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Woman with reverse organs successfully treated at Delhi hospital

By NS Desk | Health News | Posted on :   23-Nov-2020

A 32-year-old woman with a rare condition -- Situs Inversus Totalis -- a congenital condition in which the position of all the major organs is in reverse, was successfully treated for gall bladder stones in the national capital.

According to the doctors at a Fortis Hospital in Shalimar Bagh, Situs Inversus is a genetic condition in which the organs in the chest and abdomen are positioned in a mirror image from their normal positions.

After a thorough medical evaluation, the patient was found to be suffering from gall bladder stones, one of which had moved into her bile duct, the Hospital said.

Normally, an endoscopy would be performed to correct the same, however in this case that was not easy as the patient's organs were positioned in reverse.

"In a patient whose organs are normally positioned, we do an ‘ERCP', a type of endoscopy to remove the bile duct stone. To do this, we stand on the left side of the patient and do the procedure," Dr Arvind Khurana, Director and Head of Department, Gastroenterology, Fortis Hospital Shalimar Bagh, said in a statement.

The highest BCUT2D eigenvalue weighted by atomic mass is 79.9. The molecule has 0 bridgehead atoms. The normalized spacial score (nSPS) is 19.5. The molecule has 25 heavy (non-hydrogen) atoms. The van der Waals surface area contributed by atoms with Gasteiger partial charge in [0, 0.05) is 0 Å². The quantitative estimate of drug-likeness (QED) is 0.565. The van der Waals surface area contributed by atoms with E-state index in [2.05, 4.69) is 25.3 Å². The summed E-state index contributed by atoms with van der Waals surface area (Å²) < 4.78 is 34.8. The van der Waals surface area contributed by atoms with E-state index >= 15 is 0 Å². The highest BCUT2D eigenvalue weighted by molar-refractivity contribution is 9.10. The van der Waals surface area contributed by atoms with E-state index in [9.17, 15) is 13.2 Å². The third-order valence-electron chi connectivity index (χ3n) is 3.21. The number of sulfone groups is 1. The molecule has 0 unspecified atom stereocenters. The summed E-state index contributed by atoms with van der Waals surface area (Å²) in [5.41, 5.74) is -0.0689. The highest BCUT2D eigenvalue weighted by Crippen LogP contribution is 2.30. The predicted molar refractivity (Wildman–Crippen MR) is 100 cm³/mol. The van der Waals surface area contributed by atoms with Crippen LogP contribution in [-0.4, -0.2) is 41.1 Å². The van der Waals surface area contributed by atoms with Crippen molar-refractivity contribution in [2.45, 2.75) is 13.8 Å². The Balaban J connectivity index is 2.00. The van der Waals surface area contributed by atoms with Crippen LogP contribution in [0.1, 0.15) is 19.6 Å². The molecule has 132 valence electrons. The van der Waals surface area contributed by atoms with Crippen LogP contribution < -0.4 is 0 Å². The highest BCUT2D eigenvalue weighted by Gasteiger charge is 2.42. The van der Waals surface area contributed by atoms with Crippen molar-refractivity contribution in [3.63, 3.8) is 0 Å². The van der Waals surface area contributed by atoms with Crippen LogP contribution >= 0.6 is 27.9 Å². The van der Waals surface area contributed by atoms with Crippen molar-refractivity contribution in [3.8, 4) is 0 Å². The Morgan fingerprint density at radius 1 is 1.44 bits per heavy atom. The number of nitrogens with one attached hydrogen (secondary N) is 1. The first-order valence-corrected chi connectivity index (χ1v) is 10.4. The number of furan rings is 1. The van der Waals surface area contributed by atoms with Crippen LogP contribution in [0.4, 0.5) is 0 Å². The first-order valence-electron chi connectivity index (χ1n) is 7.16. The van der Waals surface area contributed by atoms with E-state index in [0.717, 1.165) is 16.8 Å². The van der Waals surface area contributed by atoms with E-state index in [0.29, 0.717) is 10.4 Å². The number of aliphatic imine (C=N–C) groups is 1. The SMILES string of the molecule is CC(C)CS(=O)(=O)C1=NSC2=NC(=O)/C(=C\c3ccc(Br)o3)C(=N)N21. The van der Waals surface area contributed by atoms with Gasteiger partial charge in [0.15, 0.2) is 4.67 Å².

All the instruments have also been designed to conduct the procedure from the left. For this patient, performing the procedure was extremely tough.

"We had to modify our approach, rotate the endoscope by 180 degree and hold the scope in the same position. Had there been even the slightest movement, the scope would have automatically resumed its normal position causing failure and complications," he said.

According to the doctors, the patient was made to lie down on her stomach and was intravenously sedated.

The ERCP scope passed through the mouth into the stomach, entering the upper part of the small intestine.

"Normally the opening of the bile duct is on the left, but in this patient the opening was on right, so the scope had to be rotated by 180 degrees," the hospital said.

The opening was widened and then the stone was removed using a balloon. This was followed by the placement of a plastic stent. The entire process took close to 30 minutes.

"The patient recovered within twenty four hours and subsequently underwent gall bladder surgery (done at another hospital, laparoscopically)," Khurana noted. (IANS)

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